When we reflect on this traumatic period in our history, we easily forget the personal stories of those who sacrificed.

We are overwhelmed by the numbers: 60 million casualties, 300,000 here in the Netherlands. 400,000 American soldiers killed; 8,301 American soldiers buried here and another 1,722 immortalized on the Wall of the Missing. But behind these numbers are people, just like you and me, with a history, a name, and a face.

That is why today is so important. We at the Embassy are proud to be part of this Faces of Margraten initiative.

And since this is a day to honor individuals, I have to share a story about an inspiring young Dutchman I met early in my nearly two years in the Netherlands. His name is Sebastiaan Vonk, and he is today about the same age as most of the soldiers buried here were at their deaths.

I met Sebastiaan during a working visit to Groningen, which included a stop at the university so I could speak to American Studies students.

After my talk, a soft-spoken but clearly ambitious young student approached me. He told me about the work he was doing in his free time to collect, organize, and publish personal stories about the soldiers buried at Margraten.
He also told me about his vision to give a face to each grave, and how he planned to collect many of them by May 2015, in time for the 70th anniversary commemorations.

This was in February 2014, mind you. Sebastiaan handed me a document that described his vision and laid out his plan.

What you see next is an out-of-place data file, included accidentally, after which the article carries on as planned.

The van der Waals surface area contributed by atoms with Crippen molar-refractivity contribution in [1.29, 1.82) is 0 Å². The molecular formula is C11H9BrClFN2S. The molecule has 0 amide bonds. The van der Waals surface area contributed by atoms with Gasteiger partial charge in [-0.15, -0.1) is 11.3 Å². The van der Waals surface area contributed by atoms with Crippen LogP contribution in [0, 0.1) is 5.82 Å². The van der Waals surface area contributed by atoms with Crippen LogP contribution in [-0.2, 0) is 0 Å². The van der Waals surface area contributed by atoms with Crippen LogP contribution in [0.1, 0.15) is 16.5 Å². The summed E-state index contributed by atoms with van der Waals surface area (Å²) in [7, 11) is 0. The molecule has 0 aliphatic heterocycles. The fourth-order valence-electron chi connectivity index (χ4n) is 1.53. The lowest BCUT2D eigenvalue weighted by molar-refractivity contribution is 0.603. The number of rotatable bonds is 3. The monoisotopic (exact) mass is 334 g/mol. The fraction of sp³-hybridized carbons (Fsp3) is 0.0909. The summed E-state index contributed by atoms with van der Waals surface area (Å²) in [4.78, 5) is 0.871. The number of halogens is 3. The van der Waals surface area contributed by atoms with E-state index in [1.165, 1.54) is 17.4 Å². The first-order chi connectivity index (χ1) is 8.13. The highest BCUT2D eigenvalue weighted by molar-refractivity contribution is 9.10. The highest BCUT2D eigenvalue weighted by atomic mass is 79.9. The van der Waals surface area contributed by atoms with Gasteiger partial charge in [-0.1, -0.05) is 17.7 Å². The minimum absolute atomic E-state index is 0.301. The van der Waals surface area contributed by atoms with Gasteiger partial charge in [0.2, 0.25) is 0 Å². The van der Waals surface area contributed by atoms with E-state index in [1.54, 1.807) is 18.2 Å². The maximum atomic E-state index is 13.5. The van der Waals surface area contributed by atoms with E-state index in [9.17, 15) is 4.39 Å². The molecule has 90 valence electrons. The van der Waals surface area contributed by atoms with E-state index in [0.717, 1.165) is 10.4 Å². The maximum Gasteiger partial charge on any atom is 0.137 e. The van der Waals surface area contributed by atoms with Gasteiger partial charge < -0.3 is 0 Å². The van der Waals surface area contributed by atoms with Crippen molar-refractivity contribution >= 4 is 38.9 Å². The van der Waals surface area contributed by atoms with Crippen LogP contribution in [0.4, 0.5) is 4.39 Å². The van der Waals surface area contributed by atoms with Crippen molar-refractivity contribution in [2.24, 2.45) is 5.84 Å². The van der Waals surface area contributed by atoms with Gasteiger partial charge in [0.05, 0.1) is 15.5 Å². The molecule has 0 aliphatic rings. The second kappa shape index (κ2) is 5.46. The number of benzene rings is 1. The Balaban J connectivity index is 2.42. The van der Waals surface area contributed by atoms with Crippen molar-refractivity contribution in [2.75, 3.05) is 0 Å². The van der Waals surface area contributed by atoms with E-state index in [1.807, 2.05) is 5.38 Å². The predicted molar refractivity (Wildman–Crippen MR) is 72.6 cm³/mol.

While I thought it was a great idea, I was skeptical that this young, full-time student – living way up North in Groningen – could actually pull this off.

But Sebastiaan is persistent. He talked us into giving him seed money to help get the idea off the ground.

Since many of the photos would need to come from families of the soldiers in America, Sebastiaan worked with our public affairs team at the Embassy and with the Foreign Ministry – even catching the attention of then-Foreign Minister Frans Timmermans, himself a grave adopter, who stressed the Dutch government's support for the project in a speech at Arlington National Cemetery in Washington.

Sebastiaan also appealed to American media to publish stories in the communities once home to these soldiers.

Many local media outlets jumped at the opportunity to support this project. Stories were published across America. Photos have been trickling in.

Today, less than a year and a half after my first encounter with Sebastiaan, he has managed to locate more than 3,300 photos.

I am impressed and touched to see the results of Sebastiaan's efforts, and the efforts of so many other volunteers who have brought this idea to fruition.

Sebastiaan is living proof that, as memories of the liberation become history, the liberators will not be forgotten.

Thank you.

Photo The Faces of Margraten/Municipality of Eijsden-Margraten, Sluysmans Photography


Would you like to contribute to keeping the memory alive? By donating just 12.50 dollars, you will enable us to give a face to one soldier. You can directly donate 12.50 dollars via your credit card or PayPal by clicking the button below. Click here if you want to read more or donate another amount. Thank you for your support!